« Two More Modern Business Copyfight Models |
| Openness as the Default »
November 12, 2011
Tattoos as Speech
A bit ago I poked at the issues surrounding the copyrightability of tattoos. One possibility is that a tattoo is a purely expressive design element, which might appropriately be covered by something like a design patent or a copyright; though, as I blogged last time, there are a raft of unanswered questions as to how that IP protection would be read. In addition to artistic design, tattoos can do much more : they can contain messages as words, and they can convey messages by their choices of symbols, images, or even colors. The question then naturally follows: is a tattoo a form of speech?
According to the decision in Coleman v City of Mesa, yes. However, as Eugene Volokh notes, this decision follows Ninth Circuit precedent, which SCOTUS loves to overturn, and disagrees with decisions in other states/circuits. Should someone decide the case is important enough I could see one of these arguments going all the way to the Supreme Court.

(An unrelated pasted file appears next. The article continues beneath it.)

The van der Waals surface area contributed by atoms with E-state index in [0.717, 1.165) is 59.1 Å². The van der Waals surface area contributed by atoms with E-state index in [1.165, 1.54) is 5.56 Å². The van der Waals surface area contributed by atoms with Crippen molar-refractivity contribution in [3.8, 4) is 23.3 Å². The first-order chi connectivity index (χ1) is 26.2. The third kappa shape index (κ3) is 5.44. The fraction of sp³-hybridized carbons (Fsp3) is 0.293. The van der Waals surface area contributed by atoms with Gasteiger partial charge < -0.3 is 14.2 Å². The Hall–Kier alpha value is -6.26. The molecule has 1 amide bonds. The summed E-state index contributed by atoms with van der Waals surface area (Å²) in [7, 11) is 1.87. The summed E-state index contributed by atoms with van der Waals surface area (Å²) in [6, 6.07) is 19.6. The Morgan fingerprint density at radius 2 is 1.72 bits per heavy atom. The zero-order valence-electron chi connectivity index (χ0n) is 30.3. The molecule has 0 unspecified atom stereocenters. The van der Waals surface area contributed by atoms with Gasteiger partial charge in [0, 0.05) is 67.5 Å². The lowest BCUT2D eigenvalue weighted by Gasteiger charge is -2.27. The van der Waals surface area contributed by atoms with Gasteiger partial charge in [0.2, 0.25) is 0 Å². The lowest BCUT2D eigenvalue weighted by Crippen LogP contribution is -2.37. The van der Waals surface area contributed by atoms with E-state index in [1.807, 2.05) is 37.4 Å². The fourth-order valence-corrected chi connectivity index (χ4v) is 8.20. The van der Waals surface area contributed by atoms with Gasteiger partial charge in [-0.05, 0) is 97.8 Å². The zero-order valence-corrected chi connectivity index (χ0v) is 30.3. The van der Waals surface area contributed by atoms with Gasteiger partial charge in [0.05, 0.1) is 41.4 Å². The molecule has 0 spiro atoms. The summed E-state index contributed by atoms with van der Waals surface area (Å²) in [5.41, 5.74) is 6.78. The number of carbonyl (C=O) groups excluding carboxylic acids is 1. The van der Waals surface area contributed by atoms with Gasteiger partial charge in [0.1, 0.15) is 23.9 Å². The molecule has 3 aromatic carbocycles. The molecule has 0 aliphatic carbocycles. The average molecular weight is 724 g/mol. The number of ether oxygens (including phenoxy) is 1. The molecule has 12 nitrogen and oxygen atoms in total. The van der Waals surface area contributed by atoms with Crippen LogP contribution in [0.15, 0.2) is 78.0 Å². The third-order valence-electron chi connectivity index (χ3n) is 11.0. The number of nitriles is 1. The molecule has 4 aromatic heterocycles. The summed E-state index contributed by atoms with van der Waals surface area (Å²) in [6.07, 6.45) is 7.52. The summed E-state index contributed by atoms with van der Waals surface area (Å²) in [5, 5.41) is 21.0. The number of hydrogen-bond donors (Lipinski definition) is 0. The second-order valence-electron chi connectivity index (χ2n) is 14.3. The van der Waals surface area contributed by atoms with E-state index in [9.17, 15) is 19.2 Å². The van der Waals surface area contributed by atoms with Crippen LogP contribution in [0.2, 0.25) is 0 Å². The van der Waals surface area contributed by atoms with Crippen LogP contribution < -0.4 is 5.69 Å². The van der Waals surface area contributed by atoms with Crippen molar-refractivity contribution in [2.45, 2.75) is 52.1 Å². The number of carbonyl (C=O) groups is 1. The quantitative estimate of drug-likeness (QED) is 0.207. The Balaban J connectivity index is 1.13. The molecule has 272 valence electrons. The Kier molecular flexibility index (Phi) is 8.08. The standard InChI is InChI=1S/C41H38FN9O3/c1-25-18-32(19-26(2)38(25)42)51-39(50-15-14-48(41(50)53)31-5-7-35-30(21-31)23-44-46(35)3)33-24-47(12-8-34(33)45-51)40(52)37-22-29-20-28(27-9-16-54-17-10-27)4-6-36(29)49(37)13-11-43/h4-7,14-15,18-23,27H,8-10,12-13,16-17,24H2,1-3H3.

+ TrackBacks (0) | Category: IP Use
POST A COMMENT
- RELATED ENTRIES
- Sherlock Holmes as Classical Fairytale
- Trademark Law Includes False Endorsement
- Kickstarter Math
- IP Without Scarcity
- Crash Patents
- Why Create?
- Facebook Admits it Might Have a Video Piracy Problem
- A Natural Superfood, and Intellectual Property